[Found under: Na mea hou o na Waieha.”]
Pertaining to Waikapu.—On the 1st of August of this year, the Congregation of Waikapu decided to work on their church immediately, and these are the main things. The old church, to extend the stone walls 4 feet higher, and to arch the windows, and to fix the cracks in the stone walls. The carpenter that will do this is Ninihua; he says that the church will be completed for $2,300, and it is with this that the building will be complete along with his pay. According the this carpenter, with this money the church and the bell tower will be completed.
There are two Hawaiian hula houses in Waikapu; those who join in the hula are church members as well as non-church members. Many go to those houses, but the truly devout, they do not go. That is what I see when I visited this place, the land famous for the Kololio wind.
[This is part of a longer description by a person calling himself, Mose Malihinihele, of Honolulu.]
(Lahui Hawaii, 8/18/1875, p. 2)
Ka Lahui Hawaii, Buke I, Helu 34, Aoao 2. Augate 19, 1875.
We received a letter from the Holo-uha wind of Kekaha stating that the hula is growing at Waialae and the boys and girls participate in great numbers; the name of the kumu hula is Kaumai (m). Continue reading
FROM ONE WHO LOVES HILO
Editor, The Star-Bulletin.
Sir: Will you kindly insert in your paper an item which may be of interest to your readers, especially perhaps to those who are residents of Hilo and the island of Hawaii. Continue reading
Strong Rain and Wind.
O Hae Hawaii:
Aloha oe:—On the 4th of April, it was a calm day; it was a day that Hana people drove in flying fish [malolo] into nets, and the young flying fish came back; in the evening, Kaanaana and Malulu went deep water fishing with hook and line, and not long after, the wind and rain came; Kaanaana quickly pulled up the anchor [pohaku], and Malulu urged Kanaana, “Cut the line and let’s paddle at once.” Kaanaana pulled up all the line into the canoe. They paddled for shore, but they did not reach it; there was a lot of rain and wind and they could not paddle away, the canoe went back, and the shore grew dark and could not be seen; they were lost at sea, it became dark, there was great rain and wind, and great lightning and thunder that night. They flipped over twice and the opening of the canoe was turned underneath, and they righted the canoe, and Malulu lost his paddle and the canoe only had one left. The canoe turned over with the billows and they were in danger of death for the second time. That night became day, that was the fith day, and the canoe did not turn over that day. That day turned into night; there was no calm and the land could not be seen; there was much rain and wind. They nearly died twice that night, and the ama of the canoe came off; Kaanaana jumped to it and binded the ama fast; they sat and the canoe was once again overturned by the billows, and they were in danger of death again; that was the fourth time they were in peril. It became day, and it was the sixth day; the wind died down a bit but the rain was strong; they sat in the canoe without food or clothing. Continue reading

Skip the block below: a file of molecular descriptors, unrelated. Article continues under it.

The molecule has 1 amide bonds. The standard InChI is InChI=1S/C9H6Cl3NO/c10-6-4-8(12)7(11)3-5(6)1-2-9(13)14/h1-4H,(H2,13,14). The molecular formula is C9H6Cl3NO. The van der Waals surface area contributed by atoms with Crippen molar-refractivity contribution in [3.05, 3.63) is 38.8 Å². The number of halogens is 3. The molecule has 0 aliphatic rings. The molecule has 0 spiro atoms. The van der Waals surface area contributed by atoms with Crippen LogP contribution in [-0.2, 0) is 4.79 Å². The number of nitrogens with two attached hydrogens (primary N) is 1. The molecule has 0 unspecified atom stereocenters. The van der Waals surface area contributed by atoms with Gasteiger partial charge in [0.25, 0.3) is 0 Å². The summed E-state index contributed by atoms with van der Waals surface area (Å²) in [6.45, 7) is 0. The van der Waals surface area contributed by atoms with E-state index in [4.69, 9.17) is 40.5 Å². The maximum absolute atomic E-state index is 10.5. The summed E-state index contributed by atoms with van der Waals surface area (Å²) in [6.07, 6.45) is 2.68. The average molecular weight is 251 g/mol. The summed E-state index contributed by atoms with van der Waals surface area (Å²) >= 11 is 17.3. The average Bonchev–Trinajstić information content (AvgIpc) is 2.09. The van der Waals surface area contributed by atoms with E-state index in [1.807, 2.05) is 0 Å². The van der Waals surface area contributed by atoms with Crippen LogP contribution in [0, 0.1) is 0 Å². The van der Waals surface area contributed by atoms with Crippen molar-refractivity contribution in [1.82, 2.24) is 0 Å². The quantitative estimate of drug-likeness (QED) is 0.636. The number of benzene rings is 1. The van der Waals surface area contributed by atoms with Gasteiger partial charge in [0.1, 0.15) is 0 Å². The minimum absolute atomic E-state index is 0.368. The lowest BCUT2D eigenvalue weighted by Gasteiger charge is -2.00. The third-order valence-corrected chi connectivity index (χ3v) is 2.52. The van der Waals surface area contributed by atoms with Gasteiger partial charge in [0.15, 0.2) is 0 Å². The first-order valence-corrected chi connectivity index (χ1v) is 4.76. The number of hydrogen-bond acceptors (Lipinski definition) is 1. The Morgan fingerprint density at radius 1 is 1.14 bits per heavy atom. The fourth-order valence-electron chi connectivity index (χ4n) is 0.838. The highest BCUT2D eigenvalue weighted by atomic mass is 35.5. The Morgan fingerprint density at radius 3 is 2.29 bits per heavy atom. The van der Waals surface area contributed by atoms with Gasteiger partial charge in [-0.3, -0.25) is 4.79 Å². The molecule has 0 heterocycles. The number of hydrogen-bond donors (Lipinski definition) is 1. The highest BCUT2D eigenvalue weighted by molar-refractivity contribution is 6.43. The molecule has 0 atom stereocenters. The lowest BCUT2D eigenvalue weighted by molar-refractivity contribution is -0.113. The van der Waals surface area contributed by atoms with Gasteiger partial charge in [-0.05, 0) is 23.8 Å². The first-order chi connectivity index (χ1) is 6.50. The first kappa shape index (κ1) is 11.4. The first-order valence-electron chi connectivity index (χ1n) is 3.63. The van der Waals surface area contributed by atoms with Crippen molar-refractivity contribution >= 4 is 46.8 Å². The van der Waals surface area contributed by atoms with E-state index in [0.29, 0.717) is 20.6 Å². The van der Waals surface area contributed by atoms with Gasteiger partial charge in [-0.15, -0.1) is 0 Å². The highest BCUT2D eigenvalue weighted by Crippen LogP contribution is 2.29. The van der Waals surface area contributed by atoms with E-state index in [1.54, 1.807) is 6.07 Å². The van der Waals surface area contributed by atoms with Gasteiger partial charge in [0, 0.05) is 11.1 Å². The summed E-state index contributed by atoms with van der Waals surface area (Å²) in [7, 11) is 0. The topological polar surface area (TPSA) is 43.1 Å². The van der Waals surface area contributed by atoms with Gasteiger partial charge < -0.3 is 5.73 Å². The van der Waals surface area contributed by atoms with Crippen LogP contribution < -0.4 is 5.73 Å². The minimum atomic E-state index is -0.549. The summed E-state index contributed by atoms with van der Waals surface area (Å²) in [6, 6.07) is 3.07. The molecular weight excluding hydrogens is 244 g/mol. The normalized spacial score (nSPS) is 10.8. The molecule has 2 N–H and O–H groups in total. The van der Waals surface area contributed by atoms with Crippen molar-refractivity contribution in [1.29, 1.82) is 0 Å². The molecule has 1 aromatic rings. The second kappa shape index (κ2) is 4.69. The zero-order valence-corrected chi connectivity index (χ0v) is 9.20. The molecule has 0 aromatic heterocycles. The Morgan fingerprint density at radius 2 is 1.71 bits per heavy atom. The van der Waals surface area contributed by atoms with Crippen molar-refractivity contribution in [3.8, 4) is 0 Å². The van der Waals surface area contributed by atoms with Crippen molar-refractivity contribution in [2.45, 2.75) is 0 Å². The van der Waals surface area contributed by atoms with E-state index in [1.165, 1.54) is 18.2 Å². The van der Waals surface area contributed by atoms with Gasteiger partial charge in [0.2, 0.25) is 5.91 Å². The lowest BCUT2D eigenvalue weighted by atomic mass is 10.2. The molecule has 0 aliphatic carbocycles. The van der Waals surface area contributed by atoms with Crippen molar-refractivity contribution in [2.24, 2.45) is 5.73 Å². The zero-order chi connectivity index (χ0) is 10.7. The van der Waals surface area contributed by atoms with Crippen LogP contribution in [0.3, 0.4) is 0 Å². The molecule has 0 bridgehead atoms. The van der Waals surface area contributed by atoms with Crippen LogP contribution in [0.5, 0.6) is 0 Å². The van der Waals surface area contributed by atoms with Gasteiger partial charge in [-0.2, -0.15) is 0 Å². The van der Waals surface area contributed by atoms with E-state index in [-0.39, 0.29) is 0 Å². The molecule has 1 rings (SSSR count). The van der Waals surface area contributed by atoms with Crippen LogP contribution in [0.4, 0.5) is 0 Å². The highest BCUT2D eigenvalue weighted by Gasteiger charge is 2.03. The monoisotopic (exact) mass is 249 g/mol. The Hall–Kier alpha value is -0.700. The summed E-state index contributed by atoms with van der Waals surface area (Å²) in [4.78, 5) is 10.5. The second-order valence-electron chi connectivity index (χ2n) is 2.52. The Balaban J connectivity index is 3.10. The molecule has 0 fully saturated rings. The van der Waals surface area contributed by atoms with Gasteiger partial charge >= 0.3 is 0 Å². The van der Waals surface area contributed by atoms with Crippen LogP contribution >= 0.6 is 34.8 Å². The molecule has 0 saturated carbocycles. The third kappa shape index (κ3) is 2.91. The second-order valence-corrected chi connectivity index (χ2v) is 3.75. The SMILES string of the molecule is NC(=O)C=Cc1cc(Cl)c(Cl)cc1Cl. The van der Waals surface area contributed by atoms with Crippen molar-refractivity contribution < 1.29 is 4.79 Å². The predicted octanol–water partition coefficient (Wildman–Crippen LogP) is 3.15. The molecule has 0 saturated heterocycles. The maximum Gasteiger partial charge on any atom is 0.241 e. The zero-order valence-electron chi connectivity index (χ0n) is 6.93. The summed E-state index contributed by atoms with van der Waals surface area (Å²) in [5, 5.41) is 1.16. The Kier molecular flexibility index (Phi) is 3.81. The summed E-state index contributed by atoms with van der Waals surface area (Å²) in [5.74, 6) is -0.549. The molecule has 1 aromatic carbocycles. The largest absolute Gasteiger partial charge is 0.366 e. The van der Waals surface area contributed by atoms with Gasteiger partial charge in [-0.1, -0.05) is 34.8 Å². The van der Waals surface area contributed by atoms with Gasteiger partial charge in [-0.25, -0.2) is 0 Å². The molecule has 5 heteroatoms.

Honored Marriage at Hilo.
On the 16th of March, at 7 o’clock in the evening, joined together were Miss Christina Niualani Leeloy of the Lulehua Rain of Hilo with Frank M. Spencer, son of the Kipuupuu Rain of Waimea, with the golden rope of marriage. A large crown was made with the Hawaiian flag decorated with all sorts of fine flowers which was pleasant for the eye to see, and it was within there that they were married by Rev. Mr. Hill with honor. Willie Beckley and Miss Leeloy were the witnesses. The congregation was filled with distinguished and wealthy people of the land. The parents, Mister and Mrs. Kaihenui went and shook hands with the married ones, and after came the crowd with their gifts. On the 17th a wedding banquet was held with much joy. Continue reading
[Found under: “NU HOU KULOKO: Oahu.”]
These have been some cold mornings and chilly evenings, perhaps because of the Ekepue wind; the “prickling pins of cold” are creeping along. Some people however are feeling perfectly comfortable while others are huddled up.
(Kuokoa, 2/6/1869, p. 3)
Ka Nupepa Kuokoa, Buke VIII, Helu 6, Aoao 3. Feberuari 6, 1869.
[Found under: “NU HOU KULOKO: Oahu.”]
Travelled to Waikapu.—In the evening of this past Monday, C. P. Ward (Kapepee), the Supervisor of the Government Warehouses [Luna Hale Papaa o ke Aupuni], Continue reading